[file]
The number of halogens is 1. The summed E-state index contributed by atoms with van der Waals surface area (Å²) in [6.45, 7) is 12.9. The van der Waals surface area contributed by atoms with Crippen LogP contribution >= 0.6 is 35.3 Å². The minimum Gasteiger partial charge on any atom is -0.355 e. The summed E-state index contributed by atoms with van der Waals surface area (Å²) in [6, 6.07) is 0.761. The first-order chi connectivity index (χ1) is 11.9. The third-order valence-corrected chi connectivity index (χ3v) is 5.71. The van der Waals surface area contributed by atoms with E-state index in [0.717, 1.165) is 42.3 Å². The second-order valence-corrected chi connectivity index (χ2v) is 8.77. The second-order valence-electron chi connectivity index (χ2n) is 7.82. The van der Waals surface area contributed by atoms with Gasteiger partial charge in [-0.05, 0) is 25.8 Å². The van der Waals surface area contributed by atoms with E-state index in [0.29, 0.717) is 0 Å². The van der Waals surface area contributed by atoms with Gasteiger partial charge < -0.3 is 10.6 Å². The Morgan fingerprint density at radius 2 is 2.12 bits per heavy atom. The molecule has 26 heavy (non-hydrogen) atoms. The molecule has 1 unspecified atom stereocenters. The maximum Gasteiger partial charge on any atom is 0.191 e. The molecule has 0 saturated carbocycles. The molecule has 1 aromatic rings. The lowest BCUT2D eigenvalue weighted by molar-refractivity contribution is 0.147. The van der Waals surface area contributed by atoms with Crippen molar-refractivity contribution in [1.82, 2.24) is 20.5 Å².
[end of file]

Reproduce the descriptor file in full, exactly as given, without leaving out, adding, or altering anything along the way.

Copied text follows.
The number of halogens is 1. The summed E-state index contributed by atoms with van der Waals surface area (Å²) in [6.45, 7) is 12.9. The van der Waals surface area contributed by atoms with Crippen LogP contribution >= 0.6 is 35.3 Å². The minimum Gasteiger partial charge on any atom is -0.355 e. The summed E-state index contributed by atoms with van der Waals surface area (Å²) in [6, 6.07) is 0.761. The first-order chi connectivity index (χ1) is 11.9. The third-order valence-corrected chi connectivity index (χ3v) is 5.71. The van der Waals surface area contributed by atoms with E-state index in [0.717, 1.165) is 42.3 Å². The second-order valence-corrected chi connectivity index (χ2v) is 8.77. The second-order valence-electron chi connectivity index (χ2n) is 7.82. The van der Waals surface area contributed by atoms with Gasteiger partial charge in [-0.05, 0) is 25.8 Å². The van der Waals surface area contributed by atoms with E-state index in [0.29, 0.717) is 0 Å². The van der Waals surface area contributed by atoms with Gasteiger partial charge < -0.3 is 10.6 Å². The Morgan fingerprint density at radius 2 is 2.12 bits per heavy atom. The molecule has 26 heavy (non-hydrogen) atoms. The molecule has 1 unspecified atom stereocenters. The maximum Gasteiger partial charge on any atom is 0.191 e. The molecule has 0 saturated carbocycles. The molecule has 1 aromatic rings. The lowest BCUT2D eigenvalue weighted by molar-refractivity contribution is 0.147. The van der Waals surface area contributed by atoms with Crippen molar-refractivity contribution in [1.82, 2.24) is 20.5 Å².